How golf helps 49ers kicker Robbie Gould play in tough weather

By Daniel Brown
Published on
How golf helps 49ers kicker Robbie Gould play in tough weather

SANTA CLARA -- Nice day, ain't it, Robbie Gould?

"Because it's 75 degrees, sunny and awesome?" he replied.

The veteran kicker was standing just off the 49ers practice field last week under the kind of afternoon sky you see in lemonade commercials.

It hasn't always been this way. Before arriving in Santa Clara, Gould spent the bulk of his career in Chicago.

You know, the Windy City.

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"Oh, man," Gould said, as if shaking off a chill. "I've kicked in snowstorms. We had a tornado come through Chicago once when we played Baltimore. We got delayed for three hours. The field was a mess."

When the Metrodome roof collapsed in 2010, Gould kicked outdoors in Minnesota ... in December. With a wind chill of 9 and fans flinging snowballs from the seats, Gould went 4 for 4 on field-goal attempts. (An occasion better remembered as the last game of Brett Favre's career.)

By comparison, kicking in the Bay Area climate ought to be a breeze. And Gould already ranks as one of the most accurate long-range kickers of all-time. He is 23 of 31 on attempts of 50 yards or more in his career for a 74.2 percent success rate that ranks second to Matt Prater (80.0 percent) in NFL history.


Player FG/FGA (Pct.)

1. Matt Prater 36 for 45 (80.0)

2. Robbie Gould 23 for 31 (74.2)

3. Jeff Wilkins 26 for 36 (72.2)

4t. Rob Bironas 24 for 34 (70.6)

4t. Blair Walsh 24 for 34 (70.6)

Prater enjoys the good fortune of kicking in Detroit where Ford Field is an enclosed stadium. But Gould, 34, said his experience playing in treacherous weather forced him to become a better kicker: "I had to worry about making sure my technique is perfect."

Now, he gets to play at Levi's Stadium, where the winds are fickle but hardly fierce.

"The difference here is that it kind of swirls, so you're not going to see the normal ball flight you would normally see," he said. "It took me a little while to get used to it."

Funny as it sounds, Gould said a different sport helped deepen his understanding of how to battle the elements. He is an avid golfer whose handicap hovers around 2. He has hosted several celebrity golf tournaments for his Goulden Touch Foundation. Over the years, he has also twice played rounds with Dell Curry, the father of another Bay Area athlete who dabbles in golf.

As it turns out, Gould's golf swing and leg swing have a lot in common. It's just that instead of yelling "Fore!" he can yell "Three!"

"It's very similar," the kicker said. "The harder you swing, the more erratic you're going to be. I learn a lot in golf with winds and how to play them and how to use your hips.

"Field goal kicking is the same. It's the same kind of techniques. Sometimes you're playing it right to left and picking out a point for your kicks."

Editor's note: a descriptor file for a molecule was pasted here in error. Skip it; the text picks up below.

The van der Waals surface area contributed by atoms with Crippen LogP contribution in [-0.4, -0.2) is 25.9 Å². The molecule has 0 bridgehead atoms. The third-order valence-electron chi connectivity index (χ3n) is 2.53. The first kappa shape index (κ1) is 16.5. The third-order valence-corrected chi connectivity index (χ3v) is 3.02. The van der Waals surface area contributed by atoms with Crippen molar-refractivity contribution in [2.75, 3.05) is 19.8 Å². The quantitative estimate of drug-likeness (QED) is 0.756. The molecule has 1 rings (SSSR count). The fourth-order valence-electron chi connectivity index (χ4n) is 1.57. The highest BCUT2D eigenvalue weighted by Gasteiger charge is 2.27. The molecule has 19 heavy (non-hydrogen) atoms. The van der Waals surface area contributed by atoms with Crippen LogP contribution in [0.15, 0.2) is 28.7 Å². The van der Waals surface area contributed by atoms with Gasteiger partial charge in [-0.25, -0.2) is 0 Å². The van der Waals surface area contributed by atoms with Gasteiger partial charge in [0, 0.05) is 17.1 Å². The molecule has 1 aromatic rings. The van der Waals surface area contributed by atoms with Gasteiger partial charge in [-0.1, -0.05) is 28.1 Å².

After 11 seasons in Chicago, where he left as the Bears' all-time leader in points, Gould spent 10 games last season with the New York Giants. He was 10 for 10 on field-goal attempts, with a long of 47 yards.

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The 49ers signed him two a two-year, $4 million contract in March to replace Phil Dawson in the role of the Old Man Kicker.

How vintage is Gould? Four days before he was born on Dec. 6, 1982, Joe Montana out-dueled Vince Ferragamo as the 49ers beat the Rams 30-24.

Growing up in Lock Haven, Pennsylvania, Gould prepared for Mother Nature by battling his brother. It's a rivalry they renewed last weekend when Chris Gould, who is 3 years younger, was in town as the Denver Broncos' assistant special teams coach.

Chris recalled a childhood in which there were very few timeouts.

"It was super competitive," he said. "It didn't matter if it was basketball, checkers, video games. We both hate to lose, and we're sore losers at that.

"So can you imagine being in that household when we were younger? Mom and Dad had their hands full."

Actually, it helped that his parents were in on the act. Robert was a three-time soccer All-American who won a Division II national title with Lock Haven University in 1980.

"And when we played board games, I think my mom (Cheryl) was more competitive," Chris said. "We were all vying for that No. 1 spot. It spreads around."

With help from dad, who took his sons to practice field goals at 6 in the morning before classes at Central Mountain High School, Robbie and Chris both wound up kicking professionally. (Chris kicked for four Arena League teams).

Robbie Gould went undrafted out of Penn State before the New England Patriots signed him for training camp in 2005. That was long enough for Gould to go toe to toe with Adam Vinatieri, one of the best kickers of all-time.

"He was great. I learned what it's like to be a very successful Hall of Fame type kicker in the NFL," Gould says now. "For me, it was a great opportunity and I soaked up as much as I could."

Now, as he enters his 13th season, Gould has his own accomplishments to savor. He was first-team All-Pro in 2006 and ranks as the Bears' franchise leader in scoring (1,207), field goals (276), consecutive made field goals (26) and field-goal percentage (85.4).

There is more in the tank. This interview was delayed for nearly an hour because Gould stepped off the practice field and went directly to the weight room for more work.

"I don't think like a kicker," he explained. "I think like a quarterback or a receiver or a defensive end. I think that's kind of why I've been able to have some success."

Here he comes. Weather or not. 

This article is written by Daniel Brown from Mercury News and was legally licensed via the Tribune Content Agency through the NewsCred publisher network. Please direct all licensing questions to